May 2017 Policy Update


WCIT’s been hard at work following the twists and turns of trade policy updates in D.C. Here’s the latest:

The administration’s trade team is finalized:

The new U.S. Trade Representative, Robert Lighthizer, was confirmed. Ambassador Lighthizer was previously Deputy US Trade Representative in the Reagan Administration, and also worked for the Senate Finance Committee. In private practice, he was a partner at Skadden Arps, where is perhaps best known for representing the US steel industry against foreign steel imports. He joins several others in the administration with ties to the steel industry, including Commerce Secretary Wilbur Ross and trade lawyer Gil Kaplan, who has been nominated for Undersecretary of Commerce for International Trade. At USDA, former Georgia Governor Sonny Purdue was sworn in last month as the new Secretary of Agriculture.

Administration announces new framework for addressing China trade concerns:

Following President Trump’s meeting with President Xi Jinping earlier this year, the two countries announced a 100-day action plan under the framework of the U.S. – China Comprehensive Economic Dialogue. The U.S. side is being led by Treasury Secretary Steven Mnuchin and Commerce Secretary Wilbur Ross. On May 11, Secretary Ross announced “initial results” under the Dialogue, including that China would begin importing US beef, and that China would issue guidelines for licensing US credit cards.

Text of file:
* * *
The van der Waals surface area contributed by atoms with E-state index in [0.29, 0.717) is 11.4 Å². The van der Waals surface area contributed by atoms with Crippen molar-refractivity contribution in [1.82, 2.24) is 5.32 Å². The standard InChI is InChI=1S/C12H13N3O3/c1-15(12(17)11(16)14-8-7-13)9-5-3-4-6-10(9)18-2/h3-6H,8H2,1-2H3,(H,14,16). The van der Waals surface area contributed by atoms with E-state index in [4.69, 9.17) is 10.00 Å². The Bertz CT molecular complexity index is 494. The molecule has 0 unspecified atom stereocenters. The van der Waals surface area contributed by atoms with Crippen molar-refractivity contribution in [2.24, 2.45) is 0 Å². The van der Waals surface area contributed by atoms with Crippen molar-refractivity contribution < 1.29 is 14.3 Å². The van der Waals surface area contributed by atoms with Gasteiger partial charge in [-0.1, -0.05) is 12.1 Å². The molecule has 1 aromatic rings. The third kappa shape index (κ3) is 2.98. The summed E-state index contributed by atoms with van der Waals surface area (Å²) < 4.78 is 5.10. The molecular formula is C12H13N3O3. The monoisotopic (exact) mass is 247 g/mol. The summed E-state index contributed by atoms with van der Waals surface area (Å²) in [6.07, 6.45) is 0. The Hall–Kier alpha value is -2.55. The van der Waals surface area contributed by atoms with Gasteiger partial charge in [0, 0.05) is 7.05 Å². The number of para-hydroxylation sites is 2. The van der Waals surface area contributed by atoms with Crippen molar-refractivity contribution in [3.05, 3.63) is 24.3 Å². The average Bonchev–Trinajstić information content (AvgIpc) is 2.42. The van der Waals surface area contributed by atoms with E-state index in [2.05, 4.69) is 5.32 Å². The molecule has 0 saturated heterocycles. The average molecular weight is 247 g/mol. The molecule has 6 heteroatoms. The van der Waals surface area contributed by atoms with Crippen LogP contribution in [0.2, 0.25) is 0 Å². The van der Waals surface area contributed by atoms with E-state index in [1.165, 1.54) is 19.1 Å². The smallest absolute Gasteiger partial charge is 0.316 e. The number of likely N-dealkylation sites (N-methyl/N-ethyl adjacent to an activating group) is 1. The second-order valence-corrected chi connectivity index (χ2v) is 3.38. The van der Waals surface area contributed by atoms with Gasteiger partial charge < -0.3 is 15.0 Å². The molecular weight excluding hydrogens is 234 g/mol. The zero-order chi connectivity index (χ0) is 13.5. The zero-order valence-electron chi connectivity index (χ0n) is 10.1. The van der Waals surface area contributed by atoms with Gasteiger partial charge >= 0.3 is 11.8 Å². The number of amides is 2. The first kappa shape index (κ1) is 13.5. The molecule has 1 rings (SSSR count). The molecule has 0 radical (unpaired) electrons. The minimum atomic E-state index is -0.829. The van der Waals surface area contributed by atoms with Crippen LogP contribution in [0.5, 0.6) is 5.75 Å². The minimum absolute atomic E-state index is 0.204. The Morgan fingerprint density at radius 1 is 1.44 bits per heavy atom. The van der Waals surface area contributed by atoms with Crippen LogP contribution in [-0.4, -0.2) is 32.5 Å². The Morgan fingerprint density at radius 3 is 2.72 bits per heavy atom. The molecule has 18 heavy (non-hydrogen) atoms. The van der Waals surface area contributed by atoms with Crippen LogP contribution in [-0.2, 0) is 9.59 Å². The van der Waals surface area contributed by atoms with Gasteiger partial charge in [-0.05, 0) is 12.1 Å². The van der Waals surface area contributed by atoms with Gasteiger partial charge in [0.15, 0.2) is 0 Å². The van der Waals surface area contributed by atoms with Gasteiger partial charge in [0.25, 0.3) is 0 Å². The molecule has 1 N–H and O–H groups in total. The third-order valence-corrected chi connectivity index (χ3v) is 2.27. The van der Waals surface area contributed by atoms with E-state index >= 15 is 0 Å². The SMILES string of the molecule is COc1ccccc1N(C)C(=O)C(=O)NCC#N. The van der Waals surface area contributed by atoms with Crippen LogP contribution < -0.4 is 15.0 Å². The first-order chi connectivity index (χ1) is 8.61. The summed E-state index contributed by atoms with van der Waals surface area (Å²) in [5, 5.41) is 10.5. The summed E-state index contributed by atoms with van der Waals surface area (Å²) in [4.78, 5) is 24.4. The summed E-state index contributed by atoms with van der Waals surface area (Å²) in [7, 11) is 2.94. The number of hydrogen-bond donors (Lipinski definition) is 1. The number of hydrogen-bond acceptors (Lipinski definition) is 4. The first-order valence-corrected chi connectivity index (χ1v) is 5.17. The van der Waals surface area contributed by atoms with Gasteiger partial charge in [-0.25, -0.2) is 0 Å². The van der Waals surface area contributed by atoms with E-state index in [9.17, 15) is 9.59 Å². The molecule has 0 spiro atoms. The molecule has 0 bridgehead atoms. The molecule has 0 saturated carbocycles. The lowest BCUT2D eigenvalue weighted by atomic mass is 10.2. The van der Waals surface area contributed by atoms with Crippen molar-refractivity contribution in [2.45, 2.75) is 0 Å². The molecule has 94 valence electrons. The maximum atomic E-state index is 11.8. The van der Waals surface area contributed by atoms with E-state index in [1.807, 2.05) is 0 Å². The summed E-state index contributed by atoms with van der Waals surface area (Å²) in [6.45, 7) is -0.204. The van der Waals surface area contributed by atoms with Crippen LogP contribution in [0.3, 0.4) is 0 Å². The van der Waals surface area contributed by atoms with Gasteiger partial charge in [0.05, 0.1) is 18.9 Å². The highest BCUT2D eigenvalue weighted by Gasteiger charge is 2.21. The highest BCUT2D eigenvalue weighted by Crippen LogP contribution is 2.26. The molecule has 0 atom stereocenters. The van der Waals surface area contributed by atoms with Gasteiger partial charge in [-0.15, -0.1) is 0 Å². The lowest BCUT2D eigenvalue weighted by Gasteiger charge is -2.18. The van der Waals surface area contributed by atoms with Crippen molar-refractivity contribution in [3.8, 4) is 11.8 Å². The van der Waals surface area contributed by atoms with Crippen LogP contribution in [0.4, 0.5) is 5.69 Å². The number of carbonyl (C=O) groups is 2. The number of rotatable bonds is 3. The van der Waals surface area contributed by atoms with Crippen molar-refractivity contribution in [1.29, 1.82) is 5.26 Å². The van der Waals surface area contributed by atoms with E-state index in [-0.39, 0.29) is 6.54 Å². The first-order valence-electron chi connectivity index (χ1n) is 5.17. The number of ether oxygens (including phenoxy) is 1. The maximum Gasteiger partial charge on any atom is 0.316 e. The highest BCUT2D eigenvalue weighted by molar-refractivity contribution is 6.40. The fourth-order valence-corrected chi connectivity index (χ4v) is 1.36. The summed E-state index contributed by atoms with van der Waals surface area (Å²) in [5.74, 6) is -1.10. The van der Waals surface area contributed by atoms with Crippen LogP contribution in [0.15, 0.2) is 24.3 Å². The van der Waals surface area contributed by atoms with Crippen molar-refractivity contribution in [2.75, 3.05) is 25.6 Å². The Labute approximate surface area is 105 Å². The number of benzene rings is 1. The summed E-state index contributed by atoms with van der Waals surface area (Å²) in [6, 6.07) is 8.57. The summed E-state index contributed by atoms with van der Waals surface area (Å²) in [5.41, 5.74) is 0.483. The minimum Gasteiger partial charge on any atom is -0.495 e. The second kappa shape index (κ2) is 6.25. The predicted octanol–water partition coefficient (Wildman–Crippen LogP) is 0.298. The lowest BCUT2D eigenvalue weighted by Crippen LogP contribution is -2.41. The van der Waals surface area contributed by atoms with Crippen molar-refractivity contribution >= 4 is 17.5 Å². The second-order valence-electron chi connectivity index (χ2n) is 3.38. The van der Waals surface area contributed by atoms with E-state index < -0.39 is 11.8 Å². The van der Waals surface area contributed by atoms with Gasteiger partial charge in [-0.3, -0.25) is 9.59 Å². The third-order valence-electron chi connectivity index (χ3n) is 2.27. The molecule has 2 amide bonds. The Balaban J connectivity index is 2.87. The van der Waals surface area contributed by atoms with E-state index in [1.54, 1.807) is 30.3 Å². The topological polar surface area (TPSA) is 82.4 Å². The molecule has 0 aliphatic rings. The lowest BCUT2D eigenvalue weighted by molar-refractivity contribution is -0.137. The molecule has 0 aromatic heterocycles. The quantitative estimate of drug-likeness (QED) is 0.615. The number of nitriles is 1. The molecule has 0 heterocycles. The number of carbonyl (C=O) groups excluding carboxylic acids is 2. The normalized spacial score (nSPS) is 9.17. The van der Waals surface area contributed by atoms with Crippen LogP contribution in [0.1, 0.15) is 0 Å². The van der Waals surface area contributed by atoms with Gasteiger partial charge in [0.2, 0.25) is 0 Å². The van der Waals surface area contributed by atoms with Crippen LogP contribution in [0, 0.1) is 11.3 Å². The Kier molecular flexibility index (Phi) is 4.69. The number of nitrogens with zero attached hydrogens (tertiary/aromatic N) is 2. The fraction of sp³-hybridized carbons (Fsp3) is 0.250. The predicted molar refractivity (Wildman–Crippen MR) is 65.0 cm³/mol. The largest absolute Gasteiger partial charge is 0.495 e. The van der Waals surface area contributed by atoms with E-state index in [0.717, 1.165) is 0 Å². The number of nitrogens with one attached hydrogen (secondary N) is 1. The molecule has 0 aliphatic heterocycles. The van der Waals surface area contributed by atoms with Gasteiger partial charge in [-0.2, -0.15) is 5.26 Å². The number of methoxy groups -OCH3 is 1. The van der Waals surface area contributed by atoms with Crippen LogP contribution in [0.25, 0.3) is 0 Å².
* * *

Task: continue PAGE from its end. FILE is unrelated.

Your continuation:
Administration announces plans to formally renegotiate NAFTA:

Last week, the administration also formally notified Congress that it plans to renegotiate NAFTA. The administration is required to give Congress 90 days’ notice before opening a trade negotiation. USTR Lighthizer sent the official letter to Congress, noting that “NAFTA was negotiated 25 years ago, and while our economy and business have changed considerably over that period, NAFTA has not.” Lighthizer called out digital trade as one area where new provisions are needed.

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